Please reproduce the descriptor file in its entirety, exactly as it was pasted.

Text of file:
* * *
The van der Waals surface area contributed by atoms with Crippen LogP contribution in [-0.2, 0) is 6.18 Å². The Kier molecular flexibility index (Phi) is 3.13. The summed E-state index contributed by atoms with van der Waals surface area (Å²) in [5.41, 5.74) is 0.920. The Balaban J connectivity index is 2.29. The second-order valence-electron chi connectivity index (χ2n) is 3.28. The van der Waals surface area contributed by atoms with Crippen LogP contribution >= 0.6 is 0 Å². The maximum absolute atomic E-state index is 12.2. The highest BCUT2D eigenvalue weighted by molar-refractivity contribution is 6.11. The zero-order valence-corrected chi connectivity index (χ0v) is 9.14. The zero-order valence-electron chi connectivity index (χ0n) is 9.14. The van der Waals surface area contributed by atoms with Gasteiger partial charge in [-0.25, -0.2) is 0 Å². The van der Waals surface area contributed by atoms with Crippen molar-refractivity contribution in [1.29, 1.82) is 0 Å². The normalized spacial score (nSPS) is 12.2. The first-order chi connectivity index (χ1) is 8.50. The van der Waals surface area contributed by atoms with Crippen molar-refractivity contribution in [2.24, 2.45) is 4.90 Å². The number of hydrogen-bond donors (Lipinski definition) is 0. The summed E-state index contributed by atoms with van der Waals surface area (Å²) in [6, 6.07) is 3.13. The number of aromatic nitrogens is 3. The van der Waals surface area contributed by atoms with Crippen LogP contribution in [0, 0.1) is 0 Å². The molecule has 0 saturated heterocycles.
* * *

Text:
The van der Waals surface area contributed by atoms with Crippen LogP contribution in [-0.2, 0) is 6.18 Å². The Kier molecular flexibility index (Phi) is 3.13. The summed E-state index contributed by atoms with van der Waals surface area (Å²) in [5.41, 5.74) is 0.920. The Balaban J connectivity index is 2.29. The second-order valence-electron chi connectivity index (χ2n) is 3.28. The van der Waals surface area contributed by atoms with Crippen LogP contribution >= 0.6 is 0 Å². The maximum absolute atomic E-state index is 12.2. The highest BCUT2D eigenvalue weighted by molar-refractivity contribution is 6.11. The zero-order valence-corrected chi connectivity index (χ0v) is 9.14. The zero-order valence-electron chi connectivity index (χ0n) is 9.14. The van der Waals surface area contributed by atoms with Gasteiger partial charge in [-0.25, -0.2) is 0 Å². The van der Waals surface area contributed by atoms with Crippen molar-refractivity contribution in [1.29, 1.82) is 0 Å². The normalized spacial score (nSPS) is 12.2. The first-order chi connectivity index (χ1) is 8.50. The van der Waals surface area contributed by atoms with Crippen molar-refractivity contribution in [2.24, 2.45) is 4.90 Å². The number of hydrogen-bond donors (Lipinski definition) is 0. The summed E-state index contributed by atoms with van der Waals surface area (Å²) in [6, 6.07) is 3.13. The number of aromatic nitrogens is 3. The van der Waals surface area contributed by atoms with Crippen LogP contribution in [0, 0.1) is 0 Å². The molecule has 0 saturated heterocycles.